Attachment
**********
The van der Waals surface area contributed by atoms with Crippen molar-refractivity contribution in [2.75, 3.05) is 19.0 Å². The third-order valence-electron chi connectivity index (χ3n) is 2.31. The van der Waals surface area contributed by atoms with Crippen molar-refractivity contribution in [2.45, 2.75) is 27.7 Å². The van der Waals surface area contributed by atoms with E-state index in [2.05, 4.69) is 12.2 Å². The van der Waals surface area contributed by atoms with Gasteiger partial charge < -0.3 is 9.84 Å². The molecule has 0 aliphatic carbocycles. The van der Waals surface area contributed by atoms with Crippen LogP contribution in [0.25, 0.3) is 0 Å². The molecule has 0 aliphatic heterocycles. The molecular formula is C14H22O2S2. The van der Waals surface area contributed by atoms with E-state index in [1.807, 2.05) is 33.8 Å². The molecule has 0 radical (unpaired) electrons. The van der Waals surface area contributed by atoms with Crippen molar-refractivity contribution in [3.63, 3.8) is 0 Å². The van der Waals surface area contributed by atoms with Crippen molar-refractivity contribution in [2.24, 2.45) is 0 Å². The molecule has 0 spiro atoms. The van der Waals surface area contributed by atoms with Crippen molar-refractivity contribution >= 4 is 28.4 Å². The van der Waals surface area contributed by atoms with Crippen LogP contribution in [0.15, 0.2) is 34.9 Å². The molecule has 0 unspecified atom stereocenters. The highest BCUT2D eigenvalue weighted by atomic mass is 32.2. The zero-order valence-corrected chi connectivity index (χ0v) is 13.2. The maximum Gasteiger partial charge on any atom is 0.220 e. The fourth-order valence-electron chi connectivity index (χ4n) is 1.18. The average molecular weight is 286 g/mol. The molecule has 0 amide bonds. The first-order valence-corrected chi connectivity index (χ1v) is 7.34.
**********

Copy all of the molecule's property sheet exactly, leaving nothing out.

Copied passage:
The van der Waals surface area contributed by atoms with Crippen molar-refractivity contribution in [2.75, 3.05) is 19.0 Å². The third-order valence-electron chi connectivity index (χ3n) is 2.31. The van der Waals surface area contributed by atoms with Crippen molar-refractivity contribution in [2.45, 2.75) is 27.7 Å². The van der Waals surface area contributed by atoms with E-state index in [2.05, 4.69) is 12.2 Å². The van der Waals surface area contributed by atoms with Gasteiger partial charge < -0.3 is 9.84 Å². The molecule has 0 aliphatic carbocycles. The van der Waals surface area contributed by atoms with Crippen LogP contribution in [0.25, 0.3) is 0 Å². The molecule has 0 aliphatic heterocycles. The molecular formula is C14H22O2S2. The van der Waals surface area contributed by atoms with E-state index in [1.807, 2.05) is 33.8 Å². The molecule has 0 radical (unpaired) electrons. The van der Waals surface area contributed by atoms with Crippen molar-refractivity contribution in [3.63, 3.8) is 0 Å². The van der Waals surface area contributed by atoms with Crippen molar-refractivity contribution in [2.24, 2.45) is 0 Å². The molecule has 0 spiro atoms. The van der Waals surface area contributed by atoms with Crippen molar-refractivity contribution >= 4 is 28.4 Å². The van der Waals surface area contributed by atoms with Crippen LogP contribution in [0.15, 0.2) is 34.9 Å². The molecule has 0 unspecified atom stereocenters. The highest BCUT2D eigenvalue weighted by atomic mass is 32.2. The zero-order valence-corrected chi connectivity index (χ0v) is 13.2. The maximum Gasteiger partial charge on any atom is 0.220 e. The fourth-order valence-electron chi connectivity index (χ4n) is 1.18. The average molecular weight is 286 g/mol. The molecule has 0 amide bonds. The first-order valence-corrected chi connectivity index (χ1v) is 7.34.